Tuesday, March 28, 2017

Wastes of the West Pt 2: Major Religions of the Wastes

What is a good place to begin an exploration of a new world?  I would argue a good place is with the fundamental beliefs of its people.  Yes, I know it is terribly Platonic of me, to begin with high concepts, but bear with me.  A few of these religions are not totally original but I have delivered my own twist on any real world or fictional religion that appears here.


Daevanists believe in one God, who they call Daeva or Eli Daeva.  Daeva might be translated "god," "celestial," or "angel."  Capitalized Daeva usually refers to Eli Daeva which is best translated "Supreme God," "First Celestial," or "Lord Angel."

Daevanists are monotheists that believe in the existence of other divine beings but that none of them are to be worshiped but Eli Daeva.  Those celestials that are subservient to God are called daeva or angels.  Those that defy God and demand worship from mortals are called baala or devils.

Daevanist belief stresses the insurmountable distance between God and Man.  They believe that Man is incapable of grasping even a fraction of the mind of God.  God must come to them through the daeva, who reveal the divine will through their chosen prophets and priests.

There is only one place where one might truly stand in the presence of God.  This place is the Temple, that cyclopean megastructure deep in the desert.  There, in the Holy of Holies, may one who is ritually clean stand in the very presence of God.  It is here that each new acolyte comes to be inducted into the Priesthood.  They beg the Almighty to try their very souls to determine their worthiness.  Those that can face the terrible truth of their cosmic insignificance without immediately going permanently insane are attended by a daeva that gives them their holy powers.

Daevanist priests will prefer spells that have to do with divination and knowledge as they are continually trying to come to understanding the will of God without ever becoming certain of any understanding, but it heavily depends on the kind of daeva that attends them.

The Cult of Set:

The cabal of necromancer-priests that worship the Overlord of the Outer Dark is the Cult of Set.  Set, may His Unending Darkness consume the world, gives his servants power for the continual sacrifice of mortal souls.  These cabalists are mostly concerned with their own ambition and terror of their dark master.  No ritual is too foul, no magic is too forbidden, no atrocity is too horrendous for a truly ambitious cultist.  They plot in secret to take control of whole empires and will not be satisfied until there is no light they cannot extinguish.

These cultists ultimately believe in the absolute domination of the weak by the strong.  They believe that there is no real truth and that even their Overlord is just the largest fish in our part of the cosmic sea.  They believe that there is no meaning in life but that which the strong create.  Their rituals make a mockery of innocence with utter defilement.  The greatest ambition which all the cultists share is to eventually become a god and replace Set.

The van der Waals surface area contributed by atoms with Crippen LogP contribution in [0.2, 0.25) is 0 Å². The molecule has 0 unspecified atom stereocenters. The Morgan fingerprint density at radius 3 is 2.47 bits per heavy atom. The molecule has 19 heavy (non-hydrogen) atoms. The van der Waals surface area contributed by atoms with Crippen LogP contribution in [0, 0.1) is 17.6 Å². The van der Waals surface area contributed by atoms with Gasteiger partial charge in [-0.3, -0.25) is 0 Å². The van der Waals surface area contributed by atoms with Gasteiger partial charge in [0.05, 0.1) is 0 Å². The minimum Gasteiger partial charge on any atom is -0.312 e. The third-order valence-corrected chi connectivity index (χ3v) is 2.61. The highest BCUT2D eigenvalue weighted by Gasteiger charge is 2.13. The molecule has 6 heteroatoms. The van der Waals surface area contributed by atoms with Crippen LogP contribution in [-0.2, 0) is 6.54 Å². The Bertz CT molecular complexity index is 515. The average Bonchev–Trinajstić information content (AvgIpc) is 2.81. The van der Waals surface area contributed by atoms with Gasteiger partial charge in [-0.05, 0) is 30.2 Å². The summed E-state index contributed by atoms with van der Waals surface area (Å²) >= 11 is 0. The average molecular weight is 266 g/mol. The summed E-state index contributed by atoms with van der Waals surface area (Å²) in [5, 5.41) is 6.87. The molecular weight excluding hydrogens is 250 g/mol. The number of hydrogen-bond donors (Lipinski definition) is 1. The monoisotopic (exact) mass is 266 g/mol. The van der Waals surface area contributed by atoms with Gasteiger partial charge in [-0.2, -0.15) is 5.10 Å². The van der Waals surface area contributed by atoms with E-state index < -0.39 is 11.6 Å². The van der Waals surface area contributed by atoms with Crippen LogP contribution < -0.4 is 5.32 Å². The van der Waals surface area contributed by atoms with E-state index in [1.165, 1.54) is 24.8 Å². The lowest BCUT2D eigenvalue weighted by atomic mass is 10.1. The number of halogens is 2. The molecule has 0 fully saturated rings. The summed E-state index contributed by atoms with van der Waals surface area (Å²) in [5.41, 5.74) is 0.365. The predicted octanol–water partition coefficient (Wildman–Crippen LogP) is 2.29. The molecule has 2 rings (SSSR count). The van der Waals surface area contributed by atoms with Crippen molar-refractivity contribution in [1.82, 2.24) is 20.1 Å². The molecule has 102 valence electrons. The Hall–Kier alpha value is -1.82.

Cultists of Set work primarily with necromancy and mind control magic, in their effort to dominate all life.

The Ayla Sae Sisterhood:

This mysterious sisterhood of sorceresses is bound together by a common religious code that dictates, "Man must evolve to survive!"  They try to place themselves in places of power to be able to drive along man's development.  They commonly place themselves at the head of various pagan cults and find demonic remnant of the old worlds and use them as livings gods for people to worship.

They are pragmatic and devious in pursuing his beliefs and can be found whispering into the ears of powerful figures everywhere if not just replacing them. They are distrusting of male leadership and often consider men to be primitive is not just utterly inferior.

Mind control magic and healing magic are the kind of magics that the Prophetesses of the Sisterhood.


The Cult of Kek is the brotherhood of Jester Preachers that openly mock overly restrictive or chaotic institutions in service of their smirking Frog God, Kek.  The Preachers believe that Kek is a god of darkness that will bring the light.  They bring about chaos so that a brighter tomorrow can come.  The brothers often look insane and stand on street corners to tell jokes at the expense of any number of institutions and paint graffiti on walls and in alleys. They don't much like the Daevanists, or the Cult of Set, and they really don't like the Ayla Sae Sisterhood.